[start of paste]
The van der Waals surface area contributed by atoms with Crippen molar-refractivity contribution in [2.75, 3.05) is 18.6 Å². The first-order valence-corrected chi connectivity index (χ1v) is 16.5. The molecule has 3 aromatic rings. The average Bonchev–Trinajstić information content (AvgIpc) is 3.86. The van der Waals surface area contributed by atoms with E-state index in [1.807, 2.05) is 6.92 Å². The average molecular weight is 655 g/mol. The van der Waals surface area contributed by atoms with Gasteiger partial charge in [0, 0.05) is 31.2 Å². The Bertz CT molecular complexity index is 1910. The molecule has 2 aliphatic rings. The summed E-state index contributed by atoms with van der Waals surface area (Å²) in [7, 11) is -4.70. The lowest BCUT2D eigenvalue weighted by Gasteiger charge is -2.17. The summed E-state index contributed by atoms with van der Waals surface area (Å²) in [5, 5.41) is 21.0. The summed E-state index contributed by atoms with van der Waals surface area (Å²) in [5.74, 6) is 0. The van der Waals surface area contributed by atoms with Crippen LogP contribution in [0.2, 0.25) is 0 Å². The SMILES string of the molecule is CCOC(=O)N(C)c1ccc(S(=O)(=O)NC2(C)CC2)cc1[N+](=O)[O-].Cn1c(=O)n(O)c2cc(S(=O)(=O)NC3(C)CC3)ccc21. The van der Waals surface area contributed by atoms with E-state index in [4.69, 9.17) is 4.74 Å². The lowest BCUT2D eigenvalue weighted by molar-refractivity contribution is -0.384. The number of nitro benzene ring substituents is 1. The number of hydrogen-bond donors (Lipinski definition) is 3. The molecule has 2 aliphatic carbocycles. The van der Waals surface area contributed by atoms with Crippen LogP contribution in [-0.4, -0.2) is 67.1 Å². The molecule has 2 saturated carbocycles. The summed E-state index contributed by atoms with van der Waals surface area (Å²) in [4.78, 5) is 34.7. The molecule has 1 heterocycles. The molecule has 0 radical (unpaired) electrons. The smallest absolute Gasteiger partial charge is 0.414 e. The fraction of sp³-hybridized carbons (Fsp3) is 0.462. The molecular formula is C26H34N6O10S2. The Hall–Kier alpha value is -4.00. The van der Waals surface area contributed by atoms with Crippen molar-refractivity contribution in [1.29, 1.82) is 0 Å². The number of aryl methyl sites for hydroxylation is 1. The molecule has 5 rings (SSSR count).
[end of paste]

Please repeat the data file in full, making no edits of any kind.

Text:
The van der Waals surface area contributed by atoms with Crippen molar-refractivity contribution in [2.75, 3.05) is 18.6 Å². The first-order valence-corrected chi connectivity index (χ1v) is 16.5. The molecule has 3 aromatic rings. The average Bonchev–Trinajstić information content (AvgIpc) is 3.86. The van der Waals surface area contributed by atoms with E-state index in [1.807, 2.05) is 6.92 Å². The average molecular weight is 655 g/mol. The van der Waals surface area contributed by atoms with Gasteiger partial charge in [0, 0.05) is 31.2 Å². The Bertz CT molecular complexity index is 1910. The molecule has 2 aliphatic rings. The summed E-state index contributed by atoms with van der Waals surface area (Å²) in [7, 11) is -4.70. The lowest BCUT2D eigenvalue weighted by Gasteiger charge is -2.17. The summed E-state index contributed by atoms with van der Waals surface area (Å²) in [5, 5.41) is 21.0. The summed E-state index contributed by atoms with van der Waals surface area (Å²) in [5.74, 6) is 0. The van der Waals surface area contributed by atoms with Crippen LogP contribution in [0.2, 0.25) is 0 Å². The SMILES string of the molecule is CCOC(=O)N(C)c1ccc(S(=O)(=O)NC2(C)CC2)cc1[N+](=O)[O-].Cn1c(=O)n(O)c2cc(S(=O)(=O)NC3(C)CC3)ccc21. The van der Waals surface area contributed by atoms with E-state index in [4.69, 9.17) is 4.74 Å². The lowest BCUT2D eigenvalue weighted by molar-refractivity contribution is -0.384. The number of nitro benzene ring substituents is 1. The number of hydrogen-bond donors (Lipinski definition) is 3. The molecule has 2 aliphatic carbocycles. The van der Waals surface area contributed by atoms with Crippen LogP contribution in [-0.4, -0.2) is 67.1 Å². The molecule has 2 saturated carbocycles. The summed E-state index contributed by atoms with van der Waals surface area (Å²) in [4.78, 5) is 34.7. The molecule has 1 heterocycles. The molecule has 0 radical (unpaired) electrons. The smallest absolute Gasteiger partial charge is 0.414 e. The fraction of sp³-hybridized carbons (Fsp3) is 0.462. The molecular formula is C26H34N6O10S2. The Hall–Kier alpha value is -4.00. The van der Waals surface area contributed by atoms with Crippen molar-refractivity contribution in [1.29, 1.82) is 0 Å². The number of aryl methyl sites for hydroxylation is 1. The molecule has 5 rings (SSSR count).